“What is the purpose of a museum?” During our Global Explorer Program travel to London, this question plagued our minds continuously. Every museum had a common managial strategy style like free admissions to widen public accessibility, but that’s not all. Each museum had various means of interacting with the public and exhibiting temporary and permanent exhibitions. Regardless, could visitors truly recognize the strategies? When travelling abroad, visiting popular museums is often considered a tourist’s activity much like going to a historic site or festival. The Sookmyung Times (SMT) and the Sookmyung Weekly interviewed together as a collaboration the Natural History Museum speaking on behalf of museums in London. We had the opportunity to sit down with Jan English (JAN) and Louise Fitton (LOUISE), Heads of the Touring Exhibitions Department and Content Development Department respectively, to ask about topics from exhibition managements to their opinions on recent issues regarding museums as a tourist attraction.
SMT What difference is there between a temporary exhibition compared to a permanent exhibition?
JAN Temporary exhibitions allow you to highlight something new that’s happening. It [the exhibit] could be because we [the museum] want to highlight something happening in current research, or something from an international partnership with a country that might be of interest to people.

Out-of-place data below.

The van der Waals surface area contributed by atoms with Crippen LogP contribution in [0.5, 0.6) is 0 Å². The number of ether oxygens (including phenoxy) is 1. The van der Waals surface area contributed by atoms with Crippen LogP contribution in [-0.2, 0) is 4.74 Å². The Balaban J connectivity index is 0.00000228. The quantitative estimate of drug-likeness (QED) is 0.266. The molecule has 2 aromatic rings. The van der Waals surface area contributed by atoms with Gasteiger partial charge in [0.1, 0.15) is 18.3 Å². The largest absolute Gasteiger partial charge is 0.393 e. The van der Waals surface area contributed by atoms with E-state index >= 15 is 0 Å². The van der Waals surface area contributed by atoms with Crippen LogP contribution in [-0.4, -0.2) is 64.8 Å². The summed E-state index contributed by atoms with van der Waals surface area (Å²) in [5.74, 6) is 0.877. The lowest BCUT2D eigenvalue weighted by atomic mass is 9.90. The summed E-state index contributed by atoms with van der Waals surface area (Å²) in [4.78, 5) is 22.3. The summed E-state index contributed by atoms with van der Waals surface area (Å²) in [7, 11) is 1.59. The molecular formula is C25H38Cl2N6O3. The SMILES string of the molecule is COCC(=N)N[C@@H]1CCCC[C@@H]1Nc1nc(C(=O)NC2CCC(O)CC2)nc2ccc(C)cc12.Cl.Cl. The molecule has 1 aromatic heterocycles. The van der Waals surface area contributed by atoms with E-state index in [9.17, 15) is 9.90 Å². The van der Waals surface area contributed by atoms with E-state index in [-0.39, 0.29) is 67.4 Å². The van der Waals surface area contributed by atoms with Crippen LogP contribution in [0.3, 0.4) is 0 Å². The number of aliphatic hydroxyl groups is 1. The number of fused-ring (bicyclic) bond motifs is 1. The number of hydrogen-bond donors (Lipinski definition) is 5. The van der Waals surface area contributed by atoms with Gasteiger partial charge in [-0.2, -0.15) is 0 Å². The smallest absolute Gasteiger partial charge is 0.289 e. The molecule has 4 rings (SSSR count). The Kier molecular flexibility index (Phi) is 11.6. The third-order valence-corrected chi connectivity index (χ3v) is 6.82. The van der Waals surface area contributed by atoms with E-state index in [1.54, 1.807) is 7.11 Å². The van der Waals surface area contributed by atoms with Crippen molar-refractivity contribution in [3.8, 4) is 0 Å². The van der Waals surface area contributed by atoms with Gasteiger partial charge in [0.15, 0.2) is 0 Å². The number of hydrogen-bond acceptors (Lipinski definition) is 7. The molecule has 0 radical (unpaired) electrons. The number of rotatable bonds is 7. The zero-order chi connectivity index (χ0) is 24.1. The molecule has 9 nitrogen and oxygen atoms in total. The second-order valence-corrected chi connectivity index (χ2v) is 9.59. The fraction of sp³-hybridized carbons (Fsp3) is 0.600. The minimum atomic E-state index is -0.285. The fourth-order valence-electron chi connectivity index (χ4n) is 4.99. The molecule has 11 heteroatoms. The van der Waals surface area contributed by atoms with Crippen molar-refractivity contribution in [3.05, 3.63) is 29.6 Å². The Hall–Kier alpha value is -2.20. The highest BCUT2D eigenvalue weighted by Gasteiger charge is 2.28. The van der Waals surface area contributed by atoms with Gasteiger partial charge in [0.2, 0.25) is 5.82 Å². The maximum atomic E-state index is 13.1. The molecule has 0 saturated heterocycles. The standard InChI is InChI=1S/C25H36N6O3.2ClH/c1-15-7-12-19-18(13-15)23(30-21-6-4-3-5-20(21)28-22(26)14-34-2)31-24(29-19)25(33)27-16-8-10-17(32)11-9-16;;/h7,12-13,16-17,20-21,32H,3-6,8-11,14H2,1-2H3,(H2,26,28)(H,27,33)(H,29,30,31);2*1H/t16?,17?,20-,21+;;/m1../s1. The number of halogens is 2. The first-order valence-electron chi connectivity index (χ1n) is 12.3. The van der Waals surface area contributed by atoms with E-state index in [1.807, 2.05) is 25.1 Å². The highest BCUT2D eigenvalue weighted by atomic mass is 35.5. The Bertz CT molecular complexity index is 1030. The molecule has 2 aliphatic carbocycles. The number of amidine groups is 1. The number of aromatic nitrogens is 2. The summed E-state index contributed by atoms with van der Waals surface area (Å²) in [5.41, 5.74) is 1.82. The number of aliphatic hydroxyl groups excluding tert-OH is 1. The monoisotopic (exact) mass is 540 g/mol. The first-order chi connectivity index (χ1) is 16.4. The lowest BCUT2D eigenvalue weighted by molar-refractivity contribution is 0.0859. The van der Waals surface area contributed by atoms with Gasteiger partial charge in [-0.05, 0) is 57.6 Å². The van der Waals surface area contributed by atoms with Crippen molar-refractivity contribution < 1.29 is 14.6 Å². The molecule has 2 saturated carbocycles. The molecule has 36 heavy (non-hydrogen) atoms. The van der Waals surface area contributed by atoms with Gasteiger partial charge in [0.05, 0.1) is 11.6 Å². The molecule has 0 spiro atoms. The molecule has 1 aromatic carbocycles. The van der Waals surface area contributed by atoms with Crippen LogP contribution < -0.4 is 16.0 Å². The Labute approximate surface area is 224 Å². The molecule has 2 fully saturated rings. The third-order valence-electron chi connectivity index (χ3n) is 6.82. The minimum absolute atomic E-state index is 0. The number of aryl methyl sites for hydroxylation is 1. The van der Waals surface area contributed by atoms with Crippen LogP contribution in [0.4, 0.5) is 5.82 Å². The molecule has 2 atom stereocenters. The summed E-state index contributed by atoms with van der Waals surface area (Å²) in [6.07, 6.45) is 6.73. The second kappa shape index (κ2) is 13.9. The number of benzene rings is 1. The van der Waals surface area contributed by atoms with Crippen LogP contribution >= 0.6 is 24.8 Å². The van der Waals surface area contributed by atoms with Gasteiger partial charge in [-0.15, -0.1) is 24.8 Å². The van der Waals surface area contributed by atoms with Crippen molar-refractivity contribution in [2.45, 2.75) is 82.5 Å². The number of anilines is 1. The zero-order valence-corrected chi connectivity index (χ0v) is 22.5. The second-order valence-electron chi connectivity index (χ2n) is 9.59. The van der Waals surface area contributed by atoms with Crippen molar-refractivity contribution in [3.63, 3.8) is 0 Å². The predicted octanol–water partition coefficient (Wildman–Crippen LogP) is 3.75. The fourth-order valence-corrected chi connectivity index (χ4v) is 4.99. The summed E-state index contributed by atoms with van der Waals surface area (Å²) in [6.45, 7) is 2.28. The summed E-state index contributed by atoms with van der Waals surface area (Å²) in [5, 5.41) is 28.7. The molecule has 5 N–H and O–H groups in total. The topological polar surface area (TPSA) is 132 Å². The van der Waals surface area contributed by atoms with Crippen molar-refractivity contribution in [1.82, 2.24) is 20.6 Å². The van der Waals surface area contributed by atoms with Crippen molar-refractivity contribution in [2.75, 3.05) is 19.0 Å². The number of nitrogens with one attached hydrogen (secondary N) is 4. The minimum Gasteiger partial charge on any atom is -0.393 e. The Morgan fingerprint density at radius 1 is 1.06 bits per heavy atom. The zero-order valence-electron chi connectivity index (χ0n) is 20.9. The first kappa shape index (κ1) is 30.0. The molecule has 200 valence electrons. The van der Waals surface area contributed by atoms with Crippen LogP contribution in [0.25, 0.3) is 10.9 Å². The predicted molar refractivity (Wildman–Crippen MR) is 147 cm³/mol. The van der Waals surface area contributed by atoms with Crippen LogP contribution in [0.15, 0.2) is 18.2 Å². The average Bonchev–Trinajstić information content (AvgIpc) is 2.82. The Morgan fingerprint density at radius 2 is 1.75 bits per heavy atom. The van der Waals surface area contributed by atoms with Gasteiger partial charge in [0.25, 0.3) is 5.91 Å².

LOUISELOUISE We [the curators] did an experiment, which is probably too strong a word. We developed an exhibition all about the world of animal sex. We were thinking “It’s going to be rather risky.” With all of our [the museum’s] exhibitions, we do lots of market testing and launch focus groups. With Sexual Nature [temporary exhibition], it was the cultured pleasure seeker that we were wanting to target. The team kind of comes up with a fictional character—let’s say his name is Graham, he lives in trendy South London, he prefers a pub lunch then to booze in the evening—so there’s a real kind of emphasis on getting to know an audience before embarking on an exhibition.
JAN The “Sexual Nature” exhibition was a hit with all the media coverage we had. We actually won Best Temporary Exhibition Award at the Museums + Heritage 2013 Awards Ceremony. Our target age group was 18 to 25 year old young adults, and 80% of the visitors were among that age group. So for us, that was a big success, to be able to reach out to that community.
SMT What kinds of programs are there for young adults and children, and what positive results can the museum gain?
LOUISE We have the “Nature Live” program, where curators are interviewed in a kind of reportage atmosphere. The young visitors ask questions. The curators always have specimens with them at hand, so visitors can come up to the front [stage], to have one to one contact. As for university students, we have one from Kings University who is in her second year of a full time PhD studies. She is currently looking at the Darwin Center, examining how the engagement of scientists within the Attenborough studio performs Nature Live events and what impact that has on the visitors.